Self-clot bandage a war zone life-saver
A NEW chemical bandage that will help save lives on the battlefield by instantly helping to clot blood and staunch wounds is being developed by Scottish scientists.
Researchers at Edinburgh University have identified a group of polymers - molecules used in the manufacture of plastics - that accelerate the crucial clotting properties of platelets in blood.
The polymers could have significant use in battlefield conditions as they can be sprayed on to bandages and applied directly to an injury to instantly begin the coagulation process. The problem of treating battlefield wounds remains a major challenge with "bleeding out" - the loss of too much blood to sustain pressure and heartbeat - one of the major causes of death after injury.
The polymers could also have a much wider use in civilian life if incorporated into the sticking plasters commonly used to stop blood flow from cuts and other injuries. Not only do they speed up the clotting process, they are also believed to prolong how long clots last.
The research team was headed by Mark Bradley, Professor of High-Throughput Chemical Biology, and Anne Hansen at the university's Chemical Sciences school.
It has been known that polymers have medical applications, but not which ones can perform certain roles. Using a new identification technique, the Edinburgh researchers tested huge numbers of polymer combinations for more than 12 months before pinpointing the few types which have the key characteristics needed to kick-start the healing process.
Bradley said that the polymers have practical applications in both military and civilian situations. "Polymers can be processed on to a bandage or even a mesh, similar to that used in a plaster, to stop the gauze adhering to the scab, to start the clotting process," he said. "Hopefully, you would be able to whip out a packet of bandages that would immediately staunch the blood from the wound."
The team used technology similar to that incorporated in ink-jet printers to mix the materials to create the thousands of polymers needed to find the ones with the right qualities.
Previously, testing just one polymer took up to 24 hours. The new process developed at the university allows up to 2,000 polymers to be tested as quickly as it took to test five before. The polymers were then sprayed onto glass plates where they were placed in contact with blood platelets.
Bradley said: "We then took this very large number of polymers and added platelets, the materials in our body that coagulate and stop bleeding."The idea was that by adding blood, we could identify which of these polymers the platelets were, firstly, binding to, and, secondly, were being activated by - that is to say to start forming the fibres that seal-up the wound."
A spokeswoman for the Scottish National Blood Transfusion Service (SNBTS), which worked closely with the university on the project, said: "The combination of methodical approaches and complementary skills that the collaboration between SNBTS and Professor Bradley's Group at the Edinburgh University School of Chemistry brings is extremely valuable. New polymer materials suitable for blood and blood components is an exciting development for the future."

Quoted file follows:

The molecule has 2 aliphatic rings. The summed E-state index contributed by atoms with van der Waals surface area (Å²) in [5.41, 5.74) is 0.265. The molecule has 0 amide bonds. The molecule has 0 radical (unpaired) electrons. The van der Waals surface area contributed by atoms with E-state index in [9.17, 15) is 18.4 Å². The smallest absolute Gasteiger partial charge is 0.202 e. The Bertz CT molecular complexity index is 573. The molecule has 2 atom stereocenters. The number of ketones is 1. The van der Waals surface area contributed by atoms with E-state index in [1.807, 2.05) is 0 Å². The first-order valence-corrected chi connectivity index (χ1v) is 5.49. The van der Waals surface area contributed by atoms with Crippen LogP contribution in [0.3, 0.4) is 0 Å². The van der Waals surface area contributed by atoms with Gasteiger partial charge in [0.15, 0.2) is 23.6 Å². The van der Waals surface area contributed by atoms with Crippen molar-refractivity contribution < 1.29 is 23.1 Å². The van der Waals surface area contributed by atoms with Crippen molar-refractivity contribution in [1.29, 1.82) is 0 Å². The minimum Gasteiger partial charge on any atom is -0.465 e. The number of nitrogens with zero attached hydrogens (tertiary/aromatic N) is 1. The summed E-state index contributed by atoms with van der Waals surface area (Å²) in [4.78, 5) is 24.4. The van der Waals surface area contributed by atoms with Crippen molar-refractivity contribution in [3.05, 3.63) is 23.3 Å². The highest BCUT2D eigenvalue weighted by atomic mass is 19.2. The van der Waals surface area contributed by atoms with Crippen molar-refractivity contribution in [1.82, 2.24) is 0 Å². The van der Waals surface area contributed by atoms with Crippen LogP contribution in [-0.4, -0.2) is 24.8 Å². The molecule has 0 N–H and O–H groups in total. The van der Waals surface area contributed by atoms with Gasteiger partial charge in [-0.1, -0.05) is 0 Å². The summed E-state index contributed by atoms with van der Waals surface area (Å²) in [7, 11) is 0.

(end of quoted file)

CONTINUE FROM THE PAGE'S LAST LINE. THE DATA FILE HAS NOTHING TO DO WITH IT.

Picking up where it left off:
Further research has to be carried out into the properties of the polymers before the breakthrough can move into commercial development, but Bradley believes new products could be on the market within three to four years. The university's chemistry department has already turned some of its research into a commercial reality. In the past year, a simple, low-cost DNA test that can give results in just 30 minutes was spun out into a stand-alone business.
Caroline Strain, the head of Chemical Sciences Scotland, a Scottish Enterprise body which helps co-ordinate research programmes, said that cutting-edge work in university departments was making a key contribution in helping the national economy.
"Scotland offers considerable opportunity to commercialise the world class academic research our institutions are undertaking," she said. "In this particular case, the chemistry research being undertaken in Edinburgh could save the lives of some of our troops in Afghanistan."
A spokeswoman for the Ministry of Defence said it was constantly seeking developments in battlefield medicine research and would be monitoring the progress of the emerging Edinburgh work.
Army medics have learned that rapidly stopping or reducing potentially fatal blood loss in the first few moments after injury is a key factor in survival. If an arterial wound can be staunched, the patient immediately has a better chance of surviving. Studies undertaken by the US Army Institute of Surgical Research found that blood loss accounted for up to 40 per cent of all combat deaths in Iraq and Afghanistan and contributed to 79 per cent of "potentially survivable" deaths.
At present, combat medics have a limited range of solutions that focus on retaining as much blood and keeping blood pressure as high as possible. Tightly-wrapped bandages and blood-clotting solutions are used to slow blood loss. In extreme cases, soldiers are instructed to wrap a tourniquet that nearly cuts off blood to a limb to preserve blood for vital organs.
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